AMD Athlon 64 bit CPU preview on Xbit labs

Discussion in 'Beyond3D News' started by marco, Apr 20, 2003.

  1. marco

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    Xbit labs previews an AMD Hammer based system. :

    "We managed to get our hands on an engineering sample of the AMD Athlon 64 2800+ processor. We couldn’t help testing it, of course! In this article we are going to discuss the major features and benchmarks results for this processor."

    Read more here
     
  2. Tagrineth

    Tagrineth SNAKES... ON A PLANE
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    Hmm, looks more or less as I expected.

    Kinda disappointing, in the end.
     
  3. Saem

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    The only thing disappointing is the clock rate.
     
  4. mczak

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    I'd rather say the performance rating is disappointing. IF (and that's IMHO a quite big if) the performance stays the same until it's released, a 2800 rating doesn't seem to be justified overall for the 1.6Ghz Athlon 64. 2400 or maybe 2600 would be more honest, since people will be comparing this to P4 C versions (yeah I know AMD says the model rating is supposed to compare to a thunderbird). If you also consider in FPU-intensive (not SSE2 optimized) applications it won't even beat a Athlon XP 2000+ (since its FPU seems to be 100% identical to the one in the Athlon XP) a 2800 rating seems a bit high.
    This is, of course, assuming the model rating is based on 32bit OS/applications - it should be a bit faster (not the fpu scores though) in 64bit OS/applications (how much is anyone's guess, but probably not too much - AMD themselves said it won't be much, I'd guess around 5% or so for "typical tasks"). So even if you'd consider the 64bit mode the performance rating probably won't look good.

    mczak
     
  5. vrecan

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    I've read that when ported to 64bit you can usually see between 15-25% performance improvement in server situations. And this is without really optimizing for 64bit code so who knows what is really possible. The only thing I know is this is kinda dissapointing I wonder how much better the opterons fair?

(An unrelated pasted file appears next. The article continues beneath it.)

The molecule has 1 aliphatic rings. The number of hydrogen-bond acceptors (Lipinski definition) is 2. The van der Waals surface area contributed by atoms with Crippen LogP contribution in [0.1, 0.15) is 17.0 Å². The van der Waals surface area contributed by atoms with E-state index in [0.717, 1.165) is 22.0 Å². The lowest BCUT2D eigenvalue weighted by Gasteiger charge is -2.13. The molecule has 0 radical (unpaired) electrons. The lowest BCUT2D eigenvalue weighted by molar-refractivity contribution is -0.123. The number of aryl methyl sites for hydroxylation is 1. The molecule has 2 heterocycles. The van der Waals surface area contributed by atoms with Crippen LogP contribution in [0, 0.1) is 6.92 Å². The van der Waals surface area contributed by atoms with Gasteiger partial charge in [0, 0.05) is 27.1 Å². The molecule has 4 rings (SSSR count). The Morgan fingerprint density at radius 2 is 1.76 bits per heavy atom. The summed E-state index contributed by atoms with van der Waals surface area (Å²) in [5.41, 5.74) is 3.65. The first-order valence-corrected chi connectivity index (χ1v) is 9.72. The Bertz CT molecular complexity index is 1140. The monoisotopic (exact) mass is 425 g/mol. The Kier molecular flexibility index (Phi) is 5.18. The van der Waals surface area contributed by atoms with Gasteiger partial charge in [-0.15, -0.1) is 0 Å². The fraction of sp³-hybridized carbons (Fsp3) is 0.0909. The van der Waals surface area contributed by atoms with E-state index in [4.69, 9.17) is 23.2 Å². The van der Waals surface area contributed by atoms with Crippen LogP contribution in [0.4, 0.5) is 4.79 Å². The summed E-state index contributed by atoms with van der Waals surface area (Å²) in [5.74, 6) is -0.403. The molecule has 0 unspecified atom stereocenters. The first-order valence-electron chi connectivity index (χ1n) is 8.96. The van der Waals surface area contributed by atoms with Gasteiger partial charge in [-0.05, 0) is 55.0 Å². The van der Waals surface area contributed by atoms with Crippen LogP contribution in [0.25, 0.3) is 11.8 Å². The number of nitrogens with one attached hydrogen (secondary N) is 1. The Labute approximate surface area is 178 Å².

6. Saem

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    What are you talking about? Much of the Hammer is the same interms of execution resources when compared to the Palimino. There is very little difference and that's mainly in the BPU. Now integer code will obviously run faster, since latency and the improved BPU will help there. The FPU will be helped since the on board memory controller and cache should feed the units much better than the Palimino's memory sub system could ever hope to do.

    In 64 bit mode you're forgetting the extra registers, you do know they'll help improve performance across the board, considering how register starved x86 is.

    As for the rating, I think the entire rating system is bunk. Use MHz, as simple as that. And if Intel has the lead, well then oh well. Education the consumer, get a decent marketing/education campaign going. It might help them in other areas, like demanding higher prices.
     
  7. Anonymous

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    from the X-bit labs article
    Not a very professional statement, IMHO. One should atleast expect that X-bit labs would do a little research, before doing a 64bit processor preview. There is a handful of 64bit-ready Linux distros around presently, and UT2k3-64 was shown running on SuSE (I think) 64bit-edition a while ago. nVidia also has their linux drivers available for both IA64 and AMD64. This isn't totally fresh news, X-bit labs... :oops:
     
  8. Anonymous

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    I would expect 0% improvement with 64 bit codes other than if new registers come into play. Maybe 64 bit windows or linux has different page sizes which may make addressing faster but I doubt it.